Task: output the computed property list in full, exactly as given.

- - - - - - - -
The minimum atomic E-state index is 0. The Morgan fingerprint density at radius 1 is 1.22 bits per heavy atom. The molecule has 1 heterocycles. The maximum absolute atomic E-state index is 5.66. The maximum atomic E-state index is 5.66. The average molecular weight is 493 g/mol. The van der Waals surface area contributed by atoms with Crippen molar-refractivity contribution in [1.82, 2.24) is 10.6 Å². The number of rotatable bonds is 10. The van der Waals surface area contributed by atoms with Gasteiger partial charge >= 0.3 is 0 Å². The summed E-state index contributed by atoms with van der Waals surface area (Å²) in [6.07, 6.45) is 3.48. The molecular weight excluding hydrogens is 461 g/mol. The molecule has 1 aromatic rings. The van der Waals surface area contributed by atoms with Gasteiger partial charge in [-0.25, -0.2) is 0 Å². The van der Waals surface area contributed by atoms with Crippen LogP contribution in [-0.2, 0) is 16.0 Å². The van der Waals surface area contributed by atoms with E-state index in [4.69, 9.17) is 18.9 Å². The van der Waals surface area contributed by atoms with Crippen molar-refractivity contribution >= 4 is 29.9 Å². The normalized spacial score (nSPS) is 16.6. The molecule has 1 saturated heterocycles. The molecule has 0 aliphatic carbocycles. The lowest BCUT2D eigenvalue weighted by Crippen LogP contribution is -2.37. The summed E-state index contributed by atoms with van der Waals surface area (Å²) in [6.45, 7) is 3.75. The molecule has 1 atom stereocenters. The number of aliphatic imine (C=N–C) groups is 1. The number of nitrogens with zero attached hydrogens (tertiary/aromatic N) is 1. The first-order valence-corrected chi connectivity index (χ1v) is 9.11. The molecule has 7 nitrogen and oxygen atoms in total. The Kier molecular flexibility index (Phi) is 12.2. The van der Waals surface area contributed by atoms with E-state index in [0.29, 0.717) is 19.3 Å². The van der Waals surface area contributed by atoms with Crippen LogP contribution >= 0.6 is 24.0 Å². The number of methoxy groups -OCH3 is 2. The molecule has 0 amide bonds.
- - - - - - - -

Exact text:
The minimum atomic E-state index is 0. The Morgan fingerprint density at radius 1 is 1.22 bits per heavy atom. The molecule has 1 heterocycles. The maximum absolute atomic E-state index is 5.66. The maximum atomic E-state index is 5.66. The average molecular weight is 493 g/mol. The van der Waals surface area contributed by atoms with Crippen molar-refractivity contribution in [1.82, 2.24) is 10.6 Å². The number of rotatable bonds is 10. The van der Waals surface area contributed by atoms with Gasteiger partial charge >= 0.3 is 0 Å². The summed E-state index contributed by atoms with van der Waals surface area (Å²) in [6.07, 6.45) is 3.48. The molecular weight excluding hydrogens is 461 g/mol. The molecule has 1 aromatic rings. The van der Waals surface area contributed by atoms with Gasteiger partial charge in [-0.25, -0.2) is 0 Å². The van der Waals surface area contributed by atoms with Crippen LogP contribution in [-0.2, 0) is 16.0 Å². The van der Waals surface area contributed by atoms with E-state index in [4.69, 9.17) is 18.9 Å². The van der Waals surface area contributed by atoms with Crippen molar-refractivity contribution >= 4 is 29.9 Å². The normalized spacial score (nSPS) is 16.6. The molecule has 1 saturated heterocycles. The molecule has 0 aliphatic carbocycles. The lowest BCUT2D eigenvalue weighted by Crippen LogP contribution is -2.37. The summed E-state index contributed by atoms with van der Waals surface area (Å²) in [6.45, 7) is 3.75. The molecule has 1 atom stereocenters. The number of aliphatic imine (C=N–C) groups is 1. The number of nitrogens with zero attached hydrogens (tertiary/aromatic N) is 1. The first-order valence-corrected chi connectivity index (χ1v) is 9.11. The molecule has 7 nitrogen and oxygen atoms in total. The Kier molecular flexibility index (Phi) is 12.2. The van der Waals surface area contributed by atoms with E-state index in [0.29, 0.717) is 19.3 Å². The van der Waals surface area contributed by atoms with Crippen LogP contribution >= 0.6 is 24.0 Å². The number of methoxy groups -OCH3 is 2. The molecule has 0 amide bonds.